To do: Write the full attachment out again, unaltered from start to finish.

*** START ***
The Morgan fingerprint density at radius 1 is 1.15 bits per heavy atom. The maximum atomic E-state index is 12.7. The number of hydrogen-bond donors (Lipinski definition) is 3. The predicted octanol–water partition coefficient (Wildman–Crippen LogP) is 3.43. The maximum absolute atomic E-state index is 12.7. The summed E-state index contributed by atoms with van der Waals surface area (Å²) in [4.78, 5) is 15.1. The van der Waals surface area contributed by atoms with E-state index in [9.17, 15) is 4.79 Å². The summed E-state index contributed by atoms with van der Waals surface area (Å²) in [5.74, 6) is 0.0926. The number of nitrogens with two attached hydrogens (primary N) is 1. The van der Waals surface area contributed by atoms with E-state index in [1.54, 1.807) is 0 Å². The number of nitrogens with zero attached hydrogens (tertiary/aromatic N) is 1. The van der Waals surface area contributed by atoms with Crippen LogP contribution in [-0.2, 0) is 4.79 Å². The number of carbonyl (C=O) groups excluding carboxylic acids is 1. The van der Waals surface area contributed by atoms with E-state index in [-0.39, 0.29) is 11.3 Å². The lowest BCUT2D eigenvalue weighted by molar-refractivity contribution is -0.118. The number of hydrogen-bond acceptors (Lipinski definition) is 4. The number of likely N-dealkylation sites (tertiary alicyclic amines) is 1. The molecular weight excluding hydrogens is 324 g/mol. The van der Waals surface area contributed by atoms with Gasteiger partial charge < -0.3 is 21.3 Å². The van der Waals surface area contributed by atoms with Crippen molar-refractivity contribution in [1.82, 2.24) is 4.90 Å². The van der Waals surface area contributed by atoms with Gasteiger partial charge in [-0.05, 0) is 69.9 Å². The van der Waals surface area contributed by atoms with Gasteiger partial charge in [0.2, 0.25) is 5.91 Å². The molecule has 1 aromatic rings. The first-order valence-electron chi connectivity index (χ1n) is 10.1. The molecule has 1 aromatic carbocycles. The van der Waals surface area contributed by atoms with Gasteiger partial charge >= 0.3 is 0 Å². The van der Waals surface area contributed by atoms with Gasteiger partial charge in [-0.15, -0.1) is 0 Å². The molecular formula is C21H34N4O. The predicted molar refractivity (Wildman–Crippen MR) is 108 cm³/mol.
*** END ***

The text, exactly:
The Morgan fingerprint density at radius 1 is 1.15 bits per heavy atom. The maximum atomic E-state index is 12.7. The number of hydrogen-bond donors (Lipinski definition) is 3. The predicted octanol–water partition coefficient (Wildman–Crippen LogP) is 3.43. The maximum absolute atomic E-state index is 12.7. The summed E-state index contributed by atoms with van der Waals surface area (Å²) in [4.78, 5) is 15.1. The van der Waals surface area contributed by atoms with E-state index in [9.17, 15) is 4.79 Å². The summed E-state index contributed by atoms with van der Waals surface area (Å²) in [5.74, 6) is 0.0926. The number of nitrogens with two attached hydrogens (primary N) is 1. The van der Waals surface area contributed by atoms with E-state index in [1.54, 1.807) is 0 Å². The number of nitrogens with zero attached hydrogens (tertiary/aromatic N) is 1. The van der Waals surface area contributed by atoms with Crippen LogP contribution in [-0.2, 0) is 4.79 Å². The number of carbonyl (C=O) groups excluding carboxylic acids is 1. The van der Waals surface area contributed by atoms with E-state index in [-0.39, 0.29) is 11.3 Å². The lowest BCUT2D eigenvalue weighted by molar-refractivity contribution is -0.118. The number of hydrogen-bond acceptors (Lipinski definition) is 4. The number of likely N-dealkylation sites (tertiary alicyclic amines) is 1. The molecular weight excluding hydrogens is 324 g/mol. The van der Waals surface area contributed by atoms with Gasteiger partial charge < -0.3 is 21.3 Å². The van der Waals surface area contributed by atoms with Crippen molar-refractivity contribution in [1.82, 2.24) is 4.90 Å². The van der Waals surface area contributed by atoms with Gasteiger partial charge in [-0.05, 0) is 69.9 Å². The van der Waals surface area contributed by atoms with Gasteiger partial charge in [0.2, 0.25) is 5.91 Å². The molecule has 1 aromatic rings. The first-order valence-electron chi connectivity index (χ1n) is 10.1. The molecule has 1 aromatic carbocycles. The van der Waals surface area contributed by atoms with Gasteiger partial charge >= 0.3 is 0 Å². The van der Waals surface area contributed by atoms with Gasteiger partial charge in [-0.15, -0.1) is 0 Å². The molecular formula is C21H34N4O. The predicted molar refractivity (Wildman–Crippen MR) is 108 cm³/mol.